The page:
Isaac Humphries — a professional basketball player in Australia who played for the Kentucky Wildcats — has come out publicly as gay in an op-ed for CNN.

“I figured out a lot about myself in the offseason,” he told CNN, “and I knew if I was to join a team and start a season I would have to be who I am and not hide anymore because I’ve made too much ground within myself to go backwards and be put back in the closet.”

In the op-ed Humphries, 24, talks about growing up in sports, in Australia and elsewhere, and never seeing other out gay men. Instead, he figured he couldn’t come out — so he

He credits spending time in Los Angeles with finding the courage to come out and seeing the possibility of being publicly out in his career.

“In LA, it was completely different,” he wrote. “I was around some of the most successful people in the world – everyone from musicians, television and film producers, media personalities, A-list celebrities – and got to see that being openly gay can come with joy.

“For the first time in my life, I saw that people at the top of their game can be open and honest about who they are, and that came with a visceral and contagious happiness.”

Humphries grew up in Australia and played high school ball in Indiana. He declared for the NBA Draft after his sophomore year with Kentucky, going undrafted. After being named the National Basketball League (Australia’s NBA equivalent) Rookie of the Year in 2018, he had a very brief stint in the NBA: In 2019 he appeared in five games for the Atlanta Hawks. In two seasons for Kentucky he averaged 2.4 points per game.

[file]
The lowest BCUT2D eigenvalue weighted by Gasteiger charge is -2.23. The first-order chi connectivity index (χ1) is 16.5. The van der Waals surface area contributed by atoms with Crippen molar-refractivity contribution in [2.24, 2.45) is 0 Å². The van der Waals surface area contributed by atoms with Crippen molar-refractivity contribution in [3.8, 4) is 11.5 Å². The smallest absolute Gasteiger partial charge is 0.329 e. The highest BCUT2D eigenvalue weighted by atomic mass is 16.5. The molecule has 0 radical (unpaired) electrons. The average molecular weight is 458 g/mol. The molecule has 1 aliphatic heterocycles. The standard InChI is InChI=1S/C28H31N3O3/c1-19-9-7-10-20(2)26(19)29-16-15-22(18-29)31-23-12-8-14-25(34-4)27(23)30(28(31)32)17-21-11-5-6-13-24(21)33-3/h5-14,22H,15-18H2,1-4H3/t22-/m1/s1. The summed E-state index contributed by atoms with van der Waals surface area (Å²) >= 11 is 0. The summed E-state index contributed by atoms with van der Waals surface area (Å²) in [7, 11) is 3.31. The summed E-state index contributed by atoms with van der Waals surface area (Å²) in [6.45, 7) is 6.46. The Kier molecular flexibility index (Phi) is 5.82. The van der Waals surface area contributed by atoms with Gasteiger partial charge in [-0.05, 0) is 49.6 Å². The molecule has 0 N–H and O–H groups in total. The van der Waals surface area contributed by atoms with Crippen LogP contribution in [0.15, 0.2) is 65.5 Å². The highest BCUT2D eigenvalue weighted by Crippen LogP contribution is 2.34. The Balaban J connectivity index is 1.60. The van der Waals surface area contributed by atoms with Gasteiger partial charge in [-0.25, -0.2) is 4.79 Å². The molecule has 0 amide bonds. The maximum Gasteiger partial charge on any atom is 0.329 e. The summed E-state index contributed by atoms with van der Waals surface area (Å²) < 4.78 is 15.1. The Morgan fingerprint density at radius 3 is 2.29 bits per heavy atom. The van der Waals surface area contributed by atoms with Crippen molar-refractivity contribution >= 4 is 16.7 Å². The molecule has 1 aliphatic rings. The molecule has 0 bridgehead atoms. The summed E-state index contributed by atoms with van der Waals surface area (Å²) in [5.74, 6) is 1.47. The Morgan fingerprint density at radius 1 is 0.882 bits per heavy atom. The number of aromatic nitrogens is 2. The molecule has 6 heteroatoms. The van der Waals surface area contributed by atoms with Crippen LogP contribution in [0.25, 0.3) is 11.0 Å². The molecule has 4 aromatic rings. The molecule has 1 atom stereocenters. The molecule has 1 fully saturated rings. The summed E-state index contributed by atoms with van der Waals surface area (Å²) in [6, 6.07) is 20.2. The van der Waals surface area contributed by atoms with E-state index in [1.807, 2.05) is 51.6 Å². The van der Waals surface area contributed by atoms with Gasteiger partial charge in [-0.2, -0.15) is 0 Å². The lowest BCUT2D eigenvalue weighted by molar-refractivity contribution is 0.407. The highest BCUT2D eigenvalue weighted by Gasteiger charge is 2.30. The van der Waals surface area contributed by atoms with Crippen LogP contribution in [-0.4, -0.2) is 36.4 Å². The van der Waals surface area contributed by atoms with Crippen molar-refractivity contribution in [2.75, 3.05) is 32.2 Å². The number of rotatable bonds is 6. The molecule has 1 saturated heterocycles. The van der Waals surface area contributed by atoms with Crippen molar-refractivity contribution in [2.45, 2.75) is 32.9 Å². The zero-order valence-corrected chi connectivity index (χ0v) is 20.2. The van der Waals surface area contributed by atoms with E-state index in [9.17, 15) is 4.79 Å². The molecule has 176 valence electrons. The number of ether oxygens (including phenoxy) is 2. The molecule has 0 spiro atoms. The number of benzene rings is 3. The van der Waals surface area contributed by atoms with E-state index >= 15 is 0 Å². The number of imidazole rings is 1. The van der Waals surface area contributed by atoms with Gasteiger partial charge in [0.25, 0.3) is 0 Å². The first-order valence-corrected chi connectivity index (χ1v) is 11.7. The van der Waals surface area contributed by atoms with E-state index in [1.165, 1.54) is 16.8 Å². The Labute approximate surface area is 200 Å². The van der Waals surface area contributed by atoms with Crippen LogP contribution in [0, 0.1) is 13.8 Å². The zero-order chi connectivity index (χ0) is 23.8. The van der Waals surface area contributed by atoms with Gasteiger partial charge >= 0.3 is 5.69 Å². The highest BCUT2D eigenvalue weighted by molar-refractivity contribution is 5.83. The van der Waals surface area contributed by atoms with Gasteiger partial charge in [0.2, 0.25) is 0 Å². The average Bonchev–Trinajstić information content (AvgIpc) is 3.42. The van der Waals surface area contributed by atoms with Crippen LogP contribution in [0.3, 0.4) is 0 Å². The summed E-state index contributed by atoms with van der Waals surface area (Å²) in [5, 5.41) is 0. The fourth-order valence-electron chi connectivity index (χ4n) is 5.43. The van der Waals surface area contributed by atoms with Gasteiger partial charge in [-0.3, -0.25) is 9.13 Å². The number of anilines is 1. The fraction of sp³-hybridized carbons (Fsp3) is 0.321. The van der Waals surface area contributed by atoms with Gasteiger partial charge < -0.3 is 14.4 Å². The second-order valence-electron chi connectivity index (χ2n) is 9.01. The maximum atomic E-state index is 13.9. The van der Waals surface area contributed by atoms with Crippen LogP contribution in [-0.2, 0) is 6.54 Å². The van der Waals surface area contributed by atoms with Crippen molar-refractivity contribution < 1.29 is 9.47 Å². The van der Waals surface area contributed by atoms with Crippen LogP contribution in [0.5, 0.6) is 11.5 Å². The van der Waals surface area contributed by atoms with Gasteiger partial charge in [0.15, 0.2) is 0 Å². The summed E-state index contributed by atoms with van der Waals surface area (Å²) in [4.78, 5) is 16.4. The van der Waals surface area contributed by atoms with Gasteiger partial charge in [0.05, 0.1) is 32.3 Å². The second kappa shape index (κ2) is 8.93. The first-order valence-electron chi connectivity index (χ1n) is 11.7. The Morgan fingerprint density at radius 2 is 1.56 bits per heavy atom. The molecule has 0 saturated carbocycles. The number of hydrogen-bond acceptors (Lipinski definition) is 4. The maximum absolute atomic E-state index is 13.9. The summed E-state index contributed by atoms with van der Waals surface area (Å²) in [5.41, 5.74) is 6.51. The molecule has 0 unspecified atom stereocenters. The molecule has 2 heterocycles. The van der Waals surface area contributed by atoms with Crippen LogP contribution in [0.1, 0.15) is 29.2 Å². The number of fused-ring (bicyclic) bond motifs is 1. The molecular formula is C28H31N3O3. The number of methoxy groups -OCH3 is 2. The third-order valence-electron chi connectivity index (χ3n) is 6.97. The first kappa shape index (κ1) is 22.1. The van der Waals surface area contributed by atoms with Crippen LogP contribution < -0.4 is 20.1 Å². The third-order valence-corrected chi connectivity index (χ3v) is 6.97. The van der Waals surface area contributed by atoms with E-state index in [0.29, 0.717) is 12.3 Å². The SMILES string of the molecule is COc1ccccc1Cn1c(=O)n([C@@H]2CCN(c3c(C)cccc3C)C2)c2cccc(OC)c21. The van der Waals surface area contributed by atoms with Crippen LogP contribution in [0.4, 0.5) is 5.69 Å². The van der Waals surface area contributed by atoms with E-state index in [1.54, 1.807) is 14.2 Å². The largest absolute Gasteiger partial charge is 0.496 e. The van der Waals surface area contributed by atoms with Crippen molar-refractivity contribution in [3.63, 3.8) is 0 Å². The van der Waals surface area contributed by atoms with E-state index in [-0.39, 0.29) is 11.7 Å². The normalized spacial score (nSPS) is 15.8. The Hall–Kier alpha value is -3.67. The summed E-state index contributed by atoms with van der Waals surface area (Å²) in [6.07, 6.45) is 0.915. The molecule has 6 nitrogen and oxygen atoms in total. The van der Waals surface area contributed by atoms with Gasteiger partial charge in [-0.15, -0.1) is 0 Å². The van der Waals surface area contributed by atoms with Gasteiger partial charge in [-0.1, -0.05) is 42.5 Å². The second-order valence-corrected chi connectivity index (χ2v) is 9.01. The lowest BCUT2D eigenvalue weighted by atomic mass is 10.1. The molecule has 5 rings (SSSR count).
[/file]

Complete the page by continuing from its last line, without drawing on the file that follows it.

He shared a video of himself coming out to his team. They applaud and hug him, showing yet again how the level of homophobia in sports is simply not remotely what we’ve been told it is.

Humphries joins Jason Collins in the NBA, Uri Kokia in Israel and Marco Lehmann in Switzerland as gay athletes who have come out publicly while competing in professional basketball.

As each of them has found, coming out in sports and being gay are not widespread problems anymore. Glad to see Humphries finding the same, and we know his story will help others, as courage is contagious.